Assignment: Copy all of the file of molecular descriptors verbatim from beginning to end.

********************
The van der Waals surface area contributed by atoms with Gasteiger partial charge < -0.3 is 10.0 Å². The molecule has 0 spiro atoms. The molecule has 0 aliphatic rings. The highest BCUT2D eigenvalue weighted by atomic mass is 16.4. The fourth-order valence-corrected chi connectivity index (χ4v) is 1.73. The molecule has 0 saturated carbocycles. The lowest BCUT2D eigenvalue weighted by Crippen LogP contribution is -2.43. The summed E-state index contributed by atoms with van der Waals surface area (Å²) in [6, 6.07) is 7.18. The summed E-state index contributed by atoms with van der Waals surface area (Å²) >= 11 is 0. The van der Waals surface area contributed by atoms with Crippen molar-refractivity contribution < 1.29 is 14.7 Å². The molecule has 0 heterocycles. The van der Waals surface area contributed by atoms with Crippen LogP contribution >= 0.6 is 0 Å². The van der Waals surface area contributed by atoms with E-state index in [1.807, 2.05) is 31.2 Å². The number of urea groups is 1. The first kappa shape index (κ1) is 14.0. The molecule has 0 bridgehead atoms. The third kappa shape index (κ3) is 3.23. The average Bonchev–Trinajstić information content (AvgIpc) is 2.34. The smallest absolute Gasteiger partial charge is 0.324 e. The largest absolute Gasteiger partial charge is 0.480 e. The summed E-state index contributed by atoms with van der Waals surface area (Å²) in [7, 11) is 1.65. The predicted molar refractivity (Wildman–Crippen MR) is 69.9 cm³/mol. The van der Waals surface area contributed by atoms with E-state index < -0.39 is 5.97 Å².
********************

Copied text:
The van der Waals surface area contributed by atoms with Gasteiger partial charge < -0.3 is 10.0 Å². The molecule has 0 spiro atoms. The molecule has 0 aliphatic rings. The highest BCUT2D eigenvalue weighted by atomic mass is 16.4. The fourth-order valence-corrected chi connectivity index (χ4v) is 1.73. The molecule has 0 saturated carbocycles. The lowest BCUT2D eigenvalue weighted by Crippen LogP contribution is -2.43. The summed E-state index contributed by atoms with van der Waals surface area (Å²) in [6, 6.07) is 7.18. The summed E-state index contributed by atoms with van der Waals surface area (Å²) >= 11 is 0. The van der Waals surface area contributed by atoms with Crippen molar-refractivity contribution < 1.29 is 14.7 Å². The molecule has 0 heterocycles. The van der Waals surface area contributed by atoms with Crippen LogP contribution >= 0.6 is 0 Å². The van der Waals surface area contributed by atoms with E-state index in [1.807, 2.05) is 31.2 Å². The number of urea groups is 1. The first kappa shape index (κ1) is 14.0. The molecule has 0 bridgehead atoms. The third kappa shape index (κ3) is 3.23. The average Bonchev–Trinajstić information content (AvgIpc) is 2.34. The smallest absolute Gasteiger partial charge is 0.324 e. The largest absolute Gasteiger partial charge is 0.480 e. The summed E-state index contributed by atoms with van der Waals surface area (Å²) in [7, 11) is 1.65. The predicted molar refractivity (Wildman–Crippen MR) is 69.9 cm³/mol. The van der Waals surface area contributed by atoms with E-state index < -0.39 is 5.97 Å².